Other assigned factors 15 13 17 19 23 25 17 8 6 7
Derailments by number of assigned factors 124 156 160 198 139 159 128 67 80 103
One factor assigned 108 135 137 171 119 145 116 58 72 85
More than one factor assigned 14 14 21 24 18 12 12 9 7 10
No factor assigned 2 7 2 3 2 2 0 0 1 8
Data extracted February 15, 2012.
Federally regulated railway occurrences.
TSB does not investigate all occurrences; therefore, assigned factors may not represent TSB findings. Occurrences are normally only reported to TSB with one assigned factor. The TSB may assign additional factors.
Some factors are assigned by highest category (e.g. Equipment or Track), therefore the breakdowns may not sum up to the category total.
Source: Transportation Safety Board of Canada.
Table 5a. Non-main-track collisions (province, number of derailed cars), 2002-2011
  2002 2003 2004 2005 2006 2007 2008 2009 2010 2011
Non-main-track collisions by province 131 111 123 98 110 102 91 95 93 88
Newfoundland & Labrador 0 0 0 0 0 0 0 0 0 0
Nova Scotia 0 3 0 0 0 0 1 0 0 0
New Brunswick 1 2 1 1 5 1 3 1 1 1
Quebec 19 15 20 17 19 11 5 6 11 12
Ontario 53 47 28 28 25 29 26 24 15 16
Manitoba 14 7 14 11 7 13 9 15 14 15
Saskatchewan 5 10 4 5 8 10 10 5 3 8
Alberta 20 20 33 20 24 23 27 25 29 16
British Columbia 19 7 23 16 21 14 10 19 20 20
Northwest Territories/Yukon 0 0 0 0 1 1 0 0 0 0
Collisions by number of derailed cars 131 111 123 98 110 102 91 95 93 88
No cars derailed 79 68 69 63 56 41 33 49 51 50
1 car 21 20 26 14 28 23 23 26 23 20
2 cars 16 13 14 12 10 15 11 8 7 8
3 cars 8 1 9 5 7 8 9 5 4 3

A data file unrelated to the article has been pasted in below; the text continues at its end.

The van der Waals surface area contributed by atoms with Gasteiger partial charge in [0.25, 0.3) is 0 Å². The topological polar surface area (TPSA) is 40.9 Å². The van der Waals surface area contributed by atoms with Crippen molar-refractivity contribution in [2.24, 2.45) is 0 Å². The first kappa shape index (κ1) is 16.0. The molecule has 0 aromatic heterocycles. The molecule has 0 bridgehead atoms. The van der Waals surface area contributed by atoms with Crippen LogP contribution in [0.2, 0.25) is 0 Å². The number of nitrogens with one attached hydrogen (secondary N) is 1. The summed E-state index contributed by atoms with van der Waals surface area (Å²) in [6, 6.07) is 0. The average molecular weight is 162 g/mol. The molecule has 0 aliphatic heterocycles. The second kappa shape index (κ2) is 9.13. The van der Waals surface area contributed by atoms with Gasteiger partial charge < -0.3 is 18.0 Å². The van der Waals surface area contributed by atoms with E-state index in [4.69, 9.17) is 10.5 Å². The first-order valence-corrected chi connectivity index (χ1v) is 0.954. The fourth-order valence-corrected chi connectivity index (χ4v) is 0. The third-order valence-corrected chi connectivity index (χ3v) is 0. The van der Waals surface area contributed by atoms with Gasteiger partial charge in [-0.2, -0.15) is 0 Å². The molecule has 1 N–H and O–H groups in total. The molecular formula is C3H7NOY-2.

4 cars 3 4 2 1 4 8 8 3 4 5
5 to 10 cars 2 4 3 3 5 5 5 3 3 2
11 cars or more 2 1 0 0 0 2 2 1 1 0
Data extracted February 15, 2012.
Federally regulated railway occurrences.
Source: Transportation Safety Board of Canada.
Table 5b. Non-main-track collisions (assigned factors), 2002-2011
  2002 2003 2004 2005 2006 2007 2008 2009 2010 2011
Total number of assigned factors 153 122 148 118 129 119 98 107 110 101
Environmental 3 1 3 4 1 4 1 4 1 2
Equipment 2 6 1 1 1 4 1 2 1 3
Track 5 6 4 10 2 2 4 6 5 1
Actions 112 87 114 83 109 90 72 83 95 88
Failure to protect 78 62 70 52 64 59 49 55 64 62
Failure to secure 16 13 30 16 26 18 6 12 10 10
Failure to use equipment properly 10 4 8 4 6 5 10 11 9 8
Improper placement/position for task 0 0 1 1 1 0 0 0 2 0
Inadequate/Inappropriate communications 3 3 1 2 2 3 0 1 3 3
Inadequate/Inappropriate maintenance of equipment 0 1 0 0 1 0 0 0 0 0
Operating at improper speed 1 2 3 6 8 5 7 4 6 5
Vandalism 2 1 0 0 1 0 0 0 0 0
Other actions 2 1 1 2 0 0 0 0 1 0
Other assigned factors 31 22 26 20 16 19 20 12 8 7
Collisions by number of assigned factors 131 111 123 98 110 102 91 95 93 88
One factor assigned 108 97 99 78 92 89 86 83 76 71
More than one factor assigned 22 12 23 19 17 13 4 12 17 15
No factor assigned 1 2 1 1 1 0 1 0 0 2
Data extracted February 15, 2012.
Federally regulated railway occurrences.
TSB does not investigate all occurrences; therefore, assigned factors may not represent TSB findings. Occurrences are normally only reported to TSB with one assigned factor. The TSB may assign additional factors.